Don't get sucked down into the very expensive website design whirlpool
It’s indisputable: Every business should have a website and a Facebook page. The question is how much to spend on it.
Some companies spend millions of dollars creating their website, others almost nothing. If the scale is 1 to 100, with 100 being how much a major international corporation might spend to create a website, working hand in hand with a large creative firm (AKA millions of dollars), and 1 being a completely static site where nothing ever changes, the right number for most SMBs is surprisingly around a 5 or a 10. Realistically there is no need to spend a fortune on a website unless you are really processing a lot of orders, or your marketing department feels strongly about certain features that they believe are unique.
The reason beautiful websites can be done inexpensively is freeware. There is some tremendous web building software available for free. This Crow Hill site, with all the fancy features and effects, was done with freeware. Aside from my work putting the site together, it cost somewhere around $200.
How can that be? The reason for this is similar to why there are free online encyclopedias, like Wikipedia. People donate their time to develop some very robust web development tools, available for free.
However, what really makes it possible is that around each of these major web building packages (Joomla!, Drupal, and WordPress), an entire ecosystem of developers and development houses has sprung up, and these groups supply just about anything you need at a very reasonable price.
But the real key to why freeware can make beautiful and unique websites is that Joomla is highly configurable. You can of course also modify the underlying code or the HTML, but there really is no need to do so. As just one example, here is how you control the color of text for particular area of a website:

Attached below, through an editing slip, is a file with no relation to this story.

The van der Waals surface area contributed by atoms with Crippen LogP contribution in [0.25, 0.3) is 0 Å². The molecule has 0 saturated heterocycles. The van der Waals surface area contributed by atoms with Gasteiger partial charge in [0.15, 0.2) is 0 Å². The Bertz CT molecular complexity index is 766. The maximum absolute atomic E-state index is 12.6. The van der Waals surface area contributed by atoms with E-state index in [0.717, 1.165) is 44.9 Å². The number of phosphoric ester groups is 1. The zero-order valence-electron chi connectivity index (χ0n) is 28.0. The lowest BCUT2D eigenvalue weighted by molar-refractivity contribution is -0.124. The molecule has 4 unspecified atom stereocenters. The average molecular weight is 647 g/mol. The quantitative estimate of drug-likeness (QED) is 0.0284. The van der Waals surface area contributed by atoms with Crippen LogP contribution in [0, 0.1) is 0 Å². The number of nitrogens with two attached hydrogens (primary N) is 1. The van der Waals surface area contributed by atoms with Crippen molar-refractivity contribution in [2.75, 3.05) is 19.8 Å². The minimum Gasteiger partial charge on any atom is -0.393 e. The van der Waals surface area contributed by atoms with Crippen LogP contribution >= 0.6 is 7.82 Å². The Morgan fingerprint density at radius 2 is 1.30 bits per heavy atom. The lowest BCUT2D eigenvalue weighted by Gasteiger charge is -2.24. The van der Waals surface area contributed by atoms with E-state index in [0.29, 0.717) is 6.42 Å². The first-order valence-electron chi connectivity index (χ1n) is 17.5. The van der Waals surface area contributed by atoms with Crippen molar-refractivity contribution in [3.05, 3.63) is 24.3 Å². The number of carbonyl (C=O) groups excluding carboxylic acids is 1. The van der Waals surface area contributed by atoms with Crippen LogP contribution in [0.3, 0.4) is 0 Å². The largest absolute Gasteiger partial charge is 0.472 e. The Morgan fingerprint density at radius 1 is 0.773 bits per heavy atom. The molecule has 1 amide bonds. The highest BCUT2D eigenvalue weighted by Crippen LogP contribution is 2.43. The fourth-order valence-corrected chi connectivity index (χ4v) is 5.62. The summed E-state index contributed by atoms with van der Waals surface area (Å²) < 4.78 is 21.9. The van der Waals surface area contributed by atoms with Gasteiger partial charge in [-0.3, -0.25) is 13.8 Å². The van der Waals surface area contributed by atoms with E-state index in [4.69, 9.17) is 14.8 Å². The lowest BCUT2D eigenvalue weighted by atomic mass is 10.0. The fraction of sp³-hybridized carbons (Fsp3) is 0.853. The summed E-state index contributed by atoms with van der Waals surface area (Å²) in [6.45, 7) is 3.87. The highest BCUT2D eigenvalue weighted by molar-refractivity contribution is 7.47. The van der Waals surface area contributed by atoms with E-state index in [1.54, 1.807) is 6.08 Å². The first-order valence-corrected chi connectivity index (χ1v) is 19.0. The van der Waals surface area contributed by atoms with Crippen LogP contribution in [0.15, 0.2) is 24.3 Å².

The top arrow points to transparency controls, the second to main color and the third to specific color. It's all done by dragging the lines or circle, and you can make almost any text or background look however you want. Although not simple to figure out at first, once you do figure Joomla out, it's easy to configure almost anything.
I personally like Joomla! (yes it's properly spelled with an exclamation point), so here’s a quick tour of what’s available from the base system (free) and one inexpensive vendor (about $30).
For designs (called templates) I like RocketTheme.com These are just a few examples of templates. There are literally thousands out there, all inexpensive, which can be modified easily to do almost anything you want. Some are real works of art, and virtually all work on any device.
What if you want to book rooms at your hotel or boarding house, or maybe do some Airbnb? You can modify the look many different ways, but it’ll process reservations and payments for you. The cost—all are less than $100.
This is one I like, and used for this website. It's good for selling services and products too.
And just to show you how many other types of add-ons are available, go to the Joomla extension website. Many of these “extensions” are free, but if they cost anything, it’s cheap.
If you’re technically inclined, these programs are a lot of fun to work with, but be warned—it’s not particularly easy to set it up, unless you’ve worked with similar software before. However, it is easy to maintain yourself once it is set up.
The point here is that if you can do it yourself, it’s very inexpensive, but if you need someone to do it for you—work with you to determine what you need, do the writing, and put the site together, you will only be paying for the labor. We at Crow Hill Pub can typically get a beautiful site up and running, to a client’s satisfaction, for between $2,000 to $5,000, depending on complexity and ability to work with established templates (not too much customization).
That is actually quite a bargain—I recently worked as a CIO for a small publishing company on Wall Street, and they (it was a marketing project) spent $500,000 to get their site up and running, and it looks no better than if they’d done it with freeware. In fact, most of the expense was on the creative side—every time we spoke with the creative agency there were four people on the phone clocking in at $300 an hour each. It didn’t take long to rack up a big bill. With Joomla, the basic creative pieces are there for $100.